Amid the peak Valentine's Day flower season, U.S. agents are working overtime to make sure pretty love bouquets are not used as transportation by exotic South American plant pests or cocaine traffickers.
More than eight out of every 10 cut flowers imported to the U.S. during Valentine season pass through Miami International Airport, with Colombia and Ecuador by far the largest sources of roses, chrysanthemums, gerbera daisies, Peruvian lillies and dozens of other varieties popular every Feb. 14.
Those countries are also sources for insects that could wreak havoc on American crops and gardens — and for cocaine and other drugs sold on American streets. More than 272 million individual cut flowers passed through the Miami airport between Jan. 1 and Feb. 14 last year, a number officials say is certain to be surpassed in 2011.
"Right now is our peak season," said Rolando Suliveras, port director for U.S. Customs and Border Protection at the Miami airport. "Our workload has increased tenfold."
At a chilly refrigerated warehouse Thursday, federal agents and agricultural specialists spot-checked hundreds of boxes of flowers, shaking them down for insects and using X-rays and other methods to detect illegal drugs.
Gerard Russo, who runs Customs and Border Protection's agricutural operations at the airport, say it's common for inspectors to find 90 pests a day that could be dangerous if set loose on U.S. soil. These include moths, miner flies, aphids and thrips that could thrive in the year-round warm climate of South Florida, a key source of winter vegetables ranging from tomatoes to green beans and fruit such as avocados and mangoes.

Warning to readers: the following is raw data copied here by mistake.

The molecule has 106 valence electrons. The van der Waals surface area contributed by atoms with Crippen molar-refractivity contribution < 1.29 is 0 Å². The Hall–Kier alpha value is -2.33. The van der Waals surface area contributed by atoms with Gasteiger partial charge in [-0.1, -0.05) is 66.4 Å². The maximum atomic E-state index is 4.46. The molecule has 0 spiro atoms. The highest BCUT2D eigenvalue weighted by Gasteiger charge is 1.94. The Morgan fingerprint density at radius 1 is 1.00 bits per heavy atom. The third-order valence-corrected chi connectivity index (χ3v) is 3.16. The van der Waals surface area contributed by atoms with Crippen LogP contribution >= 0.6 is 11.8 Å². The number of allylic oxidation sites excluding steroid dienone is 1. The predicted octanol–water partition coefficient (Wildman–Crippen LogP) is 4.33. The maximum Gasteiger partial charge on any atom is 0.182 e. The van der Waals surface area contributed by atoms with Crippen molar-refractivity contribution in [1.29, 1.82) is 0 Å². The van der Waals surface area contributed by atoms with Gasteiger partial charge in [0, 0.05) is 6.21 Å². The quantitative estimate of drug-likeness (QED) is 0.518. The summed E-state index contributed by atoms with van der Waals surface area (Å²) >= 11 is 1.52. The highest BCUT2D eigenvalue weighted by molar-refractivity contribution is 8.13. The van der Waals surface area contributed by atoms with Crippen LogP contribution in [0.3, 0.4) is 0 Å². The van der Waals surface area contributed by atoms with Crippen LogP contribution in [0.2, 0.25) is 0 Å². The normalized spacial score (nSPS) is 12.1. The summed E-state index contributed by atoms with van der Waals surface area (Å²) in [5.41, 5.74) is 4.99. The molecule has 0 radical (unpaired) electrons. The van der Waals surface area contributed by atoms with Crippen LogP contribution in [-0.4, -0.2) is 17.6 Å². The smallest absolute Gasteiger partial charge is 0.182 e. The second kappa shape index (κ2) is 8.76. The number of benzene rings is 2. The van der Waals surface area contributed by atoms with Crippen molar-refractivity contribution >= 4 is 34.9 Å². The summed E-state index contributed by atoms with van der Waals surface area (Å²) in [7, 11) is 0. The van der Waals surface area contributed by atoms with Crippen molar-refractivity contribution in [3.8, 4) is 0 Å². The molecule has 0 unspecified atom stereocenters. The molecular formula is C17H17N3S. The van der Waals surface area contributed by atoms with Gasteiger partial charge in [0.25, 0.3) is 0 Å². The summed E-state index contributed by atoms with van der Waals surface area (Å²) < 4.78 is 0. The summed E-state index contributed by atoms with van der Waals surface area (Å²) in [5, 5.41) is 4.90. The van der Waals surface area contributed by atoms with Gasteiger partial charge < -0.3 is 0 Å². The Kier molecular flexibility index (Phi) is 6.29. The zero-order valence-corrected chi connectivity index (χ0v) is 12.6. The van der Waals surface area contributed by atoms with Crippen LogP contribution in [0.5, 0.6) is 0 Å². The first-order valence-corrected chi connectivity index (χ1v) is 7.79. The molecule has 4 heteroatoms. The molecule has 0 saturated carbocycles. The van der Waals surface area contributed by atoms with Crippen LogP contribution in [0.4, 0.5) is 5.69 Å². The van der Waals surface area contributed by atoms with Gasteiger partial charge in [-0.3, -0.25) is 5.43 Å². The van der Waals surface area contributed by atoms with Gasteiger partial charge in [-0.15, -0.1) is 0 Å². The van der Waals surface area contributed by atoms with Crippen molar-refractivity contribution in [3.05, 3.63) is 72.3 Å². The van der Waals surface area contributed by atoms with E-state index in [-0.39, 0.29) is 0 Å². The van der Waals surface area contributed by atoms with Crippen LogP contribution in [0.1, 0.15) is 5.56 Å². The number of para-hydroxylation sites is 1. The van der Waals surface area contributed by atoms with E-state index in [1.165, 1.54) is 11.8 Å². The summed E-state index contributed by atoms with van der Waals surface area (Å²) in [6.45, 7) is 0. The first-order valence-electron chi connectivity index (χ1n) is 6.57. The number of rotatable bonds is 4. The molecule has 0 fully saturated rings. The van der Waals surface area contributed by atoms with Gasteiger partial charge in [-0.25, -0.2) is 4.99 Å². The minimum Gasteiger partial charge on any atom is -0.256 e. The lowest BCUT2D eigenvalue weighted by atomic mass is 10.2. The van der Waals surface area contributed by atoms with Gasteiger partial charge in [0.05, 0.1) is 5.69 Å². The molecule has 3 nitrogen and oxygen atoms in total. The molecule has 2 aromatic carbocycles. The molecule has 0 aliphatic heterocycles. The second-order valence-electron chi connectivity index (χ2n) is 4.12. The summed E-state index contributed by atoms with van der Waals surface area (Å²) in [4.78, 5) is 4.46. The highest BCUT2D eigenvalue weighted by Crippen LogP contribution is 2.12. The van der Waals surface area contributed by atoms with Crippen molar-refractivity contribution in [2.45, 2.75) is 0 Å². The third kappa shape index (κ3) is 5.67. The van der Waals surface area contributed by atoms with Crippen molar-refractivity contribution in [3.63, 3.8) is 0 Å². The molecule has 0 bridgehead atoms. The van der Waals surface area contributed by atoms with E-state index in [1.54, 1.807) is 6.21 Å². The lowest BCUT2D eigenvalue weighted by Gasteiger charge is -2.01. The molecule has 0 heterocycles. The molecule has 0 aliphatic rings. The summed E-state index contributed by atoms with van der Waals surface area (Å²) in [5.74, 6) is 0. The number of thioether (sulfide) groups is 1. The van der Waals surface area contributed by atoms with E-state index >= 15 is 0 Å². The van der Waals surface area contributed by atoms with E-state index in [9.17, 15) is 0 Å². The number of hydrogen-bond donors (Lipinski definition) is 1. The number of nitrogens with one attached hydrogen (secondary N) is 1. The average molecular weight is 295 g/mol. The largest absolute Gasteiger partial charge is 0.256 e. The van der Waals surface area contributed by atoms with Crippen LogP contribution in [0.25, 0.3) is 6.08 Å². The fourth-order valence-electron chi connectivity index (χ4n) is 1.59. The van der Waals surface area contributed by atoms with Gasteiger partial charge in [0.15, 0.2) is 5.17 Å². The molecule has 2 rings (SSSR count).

"They don't have any natural predator insects that would feed on them here," Russo said. "They also could impact the Everglades as an invasive species."
Sure enough, an inspector found a tiny fly Thursday in one box of red roses, quickly scooping it up into a vial of alcohol as a preservative. This fly, explained CBP chief agriculture specialist Michael Diblasi, could damage U.S. plants by burrowing into leaves and sucking them dry.
Usually the flowers in a particular shipment associated with a pest are quarantined and then fumigated to kill the insects. Sometimes bugs show up that haven't been seen previously in the U.S. Russo said occasionally an insect appears that has to be sent to the Smithsonian Institution in Washington for positive identification.
The flower shipments containing drugs are handled differently.
Robert Hutchinson, assistant special agent in charge of U.S. Immigration and Customs Enforcement in Miami, said if drugs are found agents usually set up a controlled delivery so they can arrest or identify people at the destination and investigate further from there.
Drug traffickers use the overwhelming wave of Valentine's Day flower shipments as cover in hopes of getting more cocaine through in the rush, he added. Usually the drugs are inserted in boxes after they leave South American flower farms, and sometimes piles of discarded stems are found at front businesses in the U.S.
"They want to try and seize the moment," said Hutchinson, who declined to get into specific numbers or cases. "We've had some very good seizures. We have more to do."
Customs and Border Protection: http://www.cbp.gov
Immigration and Customs Enforcement: http://www.ice.gov